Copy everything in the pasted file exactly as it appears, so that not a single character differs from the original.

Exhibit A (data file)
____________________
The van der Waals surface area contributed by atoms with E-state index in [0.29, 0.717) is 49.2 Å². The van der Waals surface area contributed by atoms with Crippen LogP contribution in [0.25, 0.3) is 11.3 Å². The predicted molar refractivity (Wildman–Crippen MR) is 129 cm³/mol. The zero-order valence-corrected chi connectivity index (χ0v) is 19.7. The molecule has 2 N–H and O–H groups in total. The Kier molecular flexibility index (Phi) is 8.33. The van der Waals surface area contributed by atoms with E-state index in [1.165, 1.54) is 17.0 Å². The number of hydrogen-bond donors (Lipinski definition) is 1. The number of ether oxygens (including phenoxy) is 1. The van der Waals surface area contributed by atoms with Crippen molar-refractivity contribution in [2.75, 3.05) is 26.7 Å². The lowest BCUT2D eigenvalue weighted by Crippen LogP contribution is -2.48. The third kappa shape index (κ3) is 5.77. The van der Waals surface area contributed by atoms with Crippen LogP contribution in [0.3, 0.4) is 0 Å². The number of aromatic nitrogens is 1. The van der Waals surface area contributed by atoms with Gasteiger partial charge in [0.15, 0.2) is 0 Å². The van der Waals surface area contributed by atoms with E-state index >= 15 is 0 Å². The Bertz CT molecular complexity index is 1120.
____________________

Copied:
The van der Waals surface area contributed by atoms with E-state index in [0.29, 0.717) is 49.2 Å². The van der Waals surface area contributed by atoms with Crippen LogP contribution in [0.25, 0.3) is 11.3 Å². The predicted molar refractivity (Wildman–Crippen MR) is 129 cm³/mol. The zero-order valence-corrected chi connectivity index (χ0v) is 19.7. The molecule has 2 N–H and O–H groups in total. The Kier molecular flexibility index (Phi) is 8.33. The van der Waals surface area contributed by atoms with E-state index in [1.165, 1.54) is 17.0 Å². The number of hydrogen-bond donors (Lipinski definition) is 1. The number of ether oxygens (including phenoxy) is 1. The van der Waals surface area contributed by atoms with Crippen molar-refractivity contribution in [2.75, 3.05) is 26.7 Å². The lowest BCUT2D eigenvalue weighted by Crippen LogP contribution is -2.48. The third kappa shape index (κ3) is 5.77. The van der Waals surface area contributed by atoms with Crippen LogP contribution in [0.3, 0.4) is 0 Å². The number of aromatic nitrogens is 1. The van der Waals surface area contributed by atoms with Gasteiger partial charge in [0.15, 0.2) is 0 Å². The van der Waals surface area contributed by atoms with E-state index >= 15 is 0 Å². The Bertz CT molecular complexity index is 1120.